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Moby, A Whale of a Tale

Pirate Life, Toronto

Raiza Dela Pena

Joe Szekeres

I must apologize for the fact this review appears late and the show has closed. Through my own fault and not timing traffic, I missed the opening night performance. I finally saw the last Friday night show; however, life got in the way and I was not able to get the review posted until now.

I’m also sorry to say that I never read ‘Moby Dick’ during my undergraduate courses in English Literature, but seeing this production made me want to tackle one of the great works of American literature sometime very soon.

‘Moby: A Whale of a Tale’ takes place in 1840. Captain Ahab (a fearlessly ferocious performance by Amaka Umeh) is onboard the whaling ship The Pequod looking for the great white whale, Moby Dick, who bit off his leg on a previous voyage. Ahab is looking for his revenge against the great mammal. Members of the crew who are hired to travel with Ahab believe they will be hunting for whale blubber which, according to the Programme Notes, was a huge business to make oil to light homes and streetlights at night. Captain Ahab had a different view of how things should run onboard, but only told the crew what his intent was after they had set sail. Three years later, the ship and crew continue to look for Moby at Ahab’s insistence as he has charted carefully the whale’s trail in the water.

The audience sat on a floating dock either in Muskoka chairs or on a bench at the back in front of an appropriate dark, mysterious and ominous looking whaling ship of The Pequod. A smaller boat is also used a couple of times to signify plot action occurring next to the Pequod. The audience was told if they didn’t care to sit on the dock, then they could return to chairs on dry land.

I certainly hope this ‘Moby’ returns for another engagement next summer as I thoroughly admired this fanciful musical adaptation which accomplished two things for me: a) I was a kid again completely immersed in a wondrous sea-faring story complete with vengeful pirates and rough waters b) the literary adult side within me was also made acutely aware of how a dominant obsession and meticulous revenge to find the great white whale make unforgettable characters of classic fiction.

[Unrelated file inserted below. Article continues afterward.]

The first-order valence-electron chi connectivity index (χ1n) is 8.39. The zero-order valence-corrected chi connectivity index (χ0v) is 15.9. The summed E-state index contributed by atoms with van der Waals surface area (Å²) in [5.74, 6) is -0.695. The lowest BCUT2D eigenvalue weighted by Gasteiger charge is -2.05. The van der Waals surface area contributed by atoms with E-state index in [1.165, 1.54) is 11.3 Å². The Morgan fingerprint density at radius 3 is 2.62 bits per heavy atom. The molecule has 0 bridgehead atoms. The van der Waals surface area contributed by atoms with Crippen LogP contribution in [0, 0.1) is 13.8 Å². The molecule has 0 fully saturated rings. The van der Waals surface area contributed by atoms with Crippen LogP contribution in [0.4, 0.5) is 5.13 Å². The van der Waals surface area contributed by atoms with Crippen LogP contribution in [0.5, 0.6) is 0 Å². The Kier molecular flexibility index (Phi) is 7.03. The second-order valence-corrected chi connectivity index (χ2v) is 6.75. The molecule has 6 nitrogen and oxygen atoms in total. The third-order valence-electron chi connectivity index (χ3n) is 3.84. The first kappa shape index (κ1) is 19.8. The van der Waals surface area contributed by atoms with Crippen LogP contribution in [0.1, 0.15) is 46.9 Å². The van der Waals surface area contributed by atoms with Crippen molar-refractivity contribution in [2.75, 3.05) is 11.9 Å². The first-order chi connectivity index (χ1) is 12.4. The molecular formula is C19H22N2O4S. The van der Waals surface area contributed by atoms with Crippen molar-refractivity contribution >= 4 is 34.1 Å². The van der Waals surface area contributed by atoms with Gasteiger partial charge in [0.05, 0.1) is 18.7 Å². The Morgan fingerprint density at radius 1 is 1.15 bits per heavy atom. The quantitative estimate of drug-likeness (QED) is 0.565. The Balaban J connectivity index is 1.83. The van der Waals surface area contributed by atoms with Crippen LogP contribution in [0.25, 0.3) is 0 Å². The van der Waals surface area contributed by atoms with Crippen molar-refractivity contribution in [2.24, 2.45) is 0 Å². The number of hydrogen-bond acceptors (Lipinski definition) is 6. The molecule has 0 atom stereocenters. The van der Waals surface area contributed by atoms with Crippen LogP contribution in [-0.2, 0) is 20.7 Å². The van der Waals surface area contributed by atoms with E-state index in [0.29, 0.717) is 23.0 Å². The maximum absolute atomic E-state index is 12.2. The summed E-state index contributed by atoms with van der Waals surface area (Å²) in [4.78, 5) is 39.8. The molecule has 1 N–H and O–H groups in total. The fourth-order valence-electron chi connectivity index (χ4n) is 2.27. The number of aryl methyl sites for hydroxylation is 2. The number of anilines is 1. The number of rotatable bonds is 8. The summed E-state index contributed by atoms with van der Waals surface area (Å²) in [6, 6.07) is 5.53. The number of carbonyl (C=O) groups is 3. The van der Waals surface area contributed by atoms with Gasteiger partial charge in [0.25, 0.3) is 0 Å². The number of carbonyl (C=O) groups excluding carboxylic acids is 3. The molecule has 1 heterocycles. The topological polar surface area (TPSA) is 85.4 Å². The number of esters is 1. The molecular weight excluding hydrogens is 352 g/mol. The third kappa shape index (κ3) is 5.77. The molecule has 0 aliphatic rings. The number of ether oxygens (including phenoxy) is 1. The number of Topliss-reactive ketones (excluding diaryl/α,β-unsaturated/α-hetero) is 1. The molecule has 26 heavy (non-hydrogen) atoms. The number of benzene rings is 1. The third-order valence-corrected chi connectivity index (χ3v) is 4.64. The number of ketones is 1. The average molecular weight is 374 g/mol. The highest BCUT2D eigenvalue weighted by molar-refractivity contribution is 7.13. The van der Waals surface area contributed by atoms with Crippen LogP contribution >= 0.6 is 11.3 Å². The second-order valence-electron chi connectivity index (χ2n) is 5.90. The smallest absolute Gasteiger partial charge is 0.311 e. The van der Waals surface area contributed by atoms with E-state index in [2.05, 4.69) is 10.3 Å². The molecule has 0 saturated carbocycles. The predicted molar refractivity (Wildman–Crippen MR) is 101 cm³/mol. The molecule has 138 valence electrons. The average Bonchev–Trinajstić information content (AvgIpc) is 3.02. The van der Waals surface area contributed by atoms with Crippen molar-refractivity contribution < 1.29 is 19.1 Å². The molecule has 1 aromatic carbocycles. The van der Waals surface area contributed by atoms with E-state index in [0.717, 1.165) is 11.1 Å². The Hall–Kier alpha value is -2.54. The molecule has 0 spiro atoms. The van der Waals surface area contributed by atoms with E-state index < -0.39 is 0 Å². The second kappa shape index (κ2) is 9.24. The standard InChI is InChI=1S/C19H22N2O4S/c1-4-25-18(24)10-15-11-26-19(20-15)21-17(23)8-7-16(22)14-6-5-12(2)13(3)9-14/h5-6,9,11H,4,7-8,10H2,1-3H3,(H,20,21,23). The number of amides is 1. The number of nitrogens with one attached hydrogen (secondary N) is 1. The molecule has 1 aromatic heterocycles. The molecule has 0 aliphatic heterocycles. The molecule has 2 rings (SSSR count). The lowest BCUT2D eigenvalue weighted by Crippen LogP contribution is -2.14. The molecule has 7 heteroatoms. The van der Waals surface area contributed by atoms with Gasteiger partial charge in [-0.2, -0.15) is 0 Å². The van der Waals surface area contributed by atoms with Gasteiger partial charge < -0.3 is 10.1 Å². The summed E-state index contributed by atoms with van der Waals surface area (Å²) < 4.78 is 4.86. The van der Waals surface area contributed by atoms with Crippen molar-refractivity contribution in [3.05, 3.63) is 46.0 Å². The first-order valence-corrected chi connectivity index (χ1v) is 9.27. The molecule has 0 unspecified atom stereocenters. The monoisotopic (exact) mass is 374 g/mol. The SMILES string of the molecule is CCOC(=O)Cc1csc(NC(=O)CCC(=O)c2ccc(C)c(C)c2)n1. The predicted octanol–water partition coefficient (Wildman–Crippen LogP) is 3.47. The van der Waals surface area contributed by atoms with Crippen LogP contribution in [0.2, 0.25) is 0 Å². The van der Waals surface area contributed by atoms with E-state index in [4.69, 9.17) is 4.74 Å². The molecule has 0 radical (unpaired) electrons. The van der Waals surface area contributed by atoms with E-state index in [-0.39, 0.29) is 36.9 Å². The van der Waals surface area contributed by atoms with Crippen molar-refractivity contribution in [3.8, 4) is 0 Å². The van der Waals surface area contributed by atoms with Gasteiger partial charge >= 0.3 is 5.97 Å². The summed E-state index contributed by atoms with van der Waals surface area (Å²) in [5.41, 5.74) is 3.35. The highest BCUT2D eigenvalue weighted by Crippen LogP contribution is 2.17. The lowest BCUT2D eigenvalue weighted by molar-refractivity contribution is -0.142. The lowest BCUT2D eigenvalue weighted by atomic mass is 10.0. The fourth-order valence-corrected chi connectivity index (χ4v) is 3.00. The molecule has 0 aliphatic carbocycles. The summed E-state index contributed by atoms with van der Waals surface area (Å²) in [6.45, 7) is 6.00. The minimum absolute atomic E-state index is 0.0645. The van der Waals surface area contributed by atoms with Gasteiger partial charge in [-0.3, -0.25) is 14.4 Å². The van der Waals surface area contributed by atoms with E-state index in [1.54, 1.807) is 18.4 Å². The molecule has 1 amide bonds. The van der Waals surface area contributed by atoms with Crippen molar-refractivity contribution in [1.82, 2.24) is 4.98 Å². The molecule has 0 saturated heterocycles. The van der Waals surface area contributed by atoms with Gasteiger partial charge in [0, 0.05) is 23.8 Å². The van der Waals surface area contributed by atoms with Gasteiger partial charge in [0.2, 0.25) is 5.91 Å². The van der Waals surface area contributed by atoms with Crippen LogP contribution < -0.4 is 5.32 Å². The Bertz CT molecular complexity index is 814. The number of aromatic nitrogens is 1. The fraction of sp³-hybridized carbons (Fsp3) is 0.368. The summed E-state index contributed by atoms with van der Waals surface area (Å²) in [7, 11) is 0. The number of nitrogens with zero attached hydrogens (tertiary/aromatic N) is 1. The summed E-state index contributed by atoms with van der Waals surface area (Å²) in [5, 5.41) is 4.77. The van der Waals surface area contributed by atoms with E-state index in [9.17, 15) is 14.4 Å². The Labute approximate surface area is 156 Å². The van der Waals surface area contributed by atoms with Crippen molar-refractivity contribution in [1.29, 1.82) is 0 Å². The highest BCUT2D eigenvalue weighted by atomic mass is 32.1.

So much to enjoy about this production. Clever song lyrics and tuneful period musical melodies from Alex Millaire and Kaitlin Milroy (Moonfruits) nicely underscored and heightened the tension in some of the key plot moments. Director Alexandra Montagnese maintained a snappily energetic pacing momentum with some entertaining performances.

Annie Tuma is a bold Ishmael who becomes entranced with the wild adventure of the lure of the sea in the opening song ‘Can You Hear the Call of the Sea?’. Lena Maripuu’s brave first mate Starbuck impressively stands up at one point to Ahab’s obsessive emotional outbursts. Jamar Adams-Thompson’s delightful Queequeg adds that bit of saucy and unrefined humour which effectively balances the hell-bent intensity of Ahab’s destructive compulsions of Moby. It was lovely to hear the harmonized singing of the performers throughout the performance.

‘Moby: A Whale of a Tale’ adapted from the Herman Melville novel: “Moby Dick”

Adapted by Annie Tuma and Lena Maripuu

Produced by Annie Tuma

Music arrangers and writers Alex Millaire and Kaitlin Milroy known as Moonfruits, Lena Maripuu, and Annie Tuma.

Directed by Alexandra Montagnese

Costumes by Gabriel Vaillant

Cast: Lena Maripuu, Moonfruits, Jamar Adams Thomson, Annie Tuma, Amaka Umeh

To learn more about Pirate Life, please visit Production played on a floating dock at 585 Queens Quay West, Toronto

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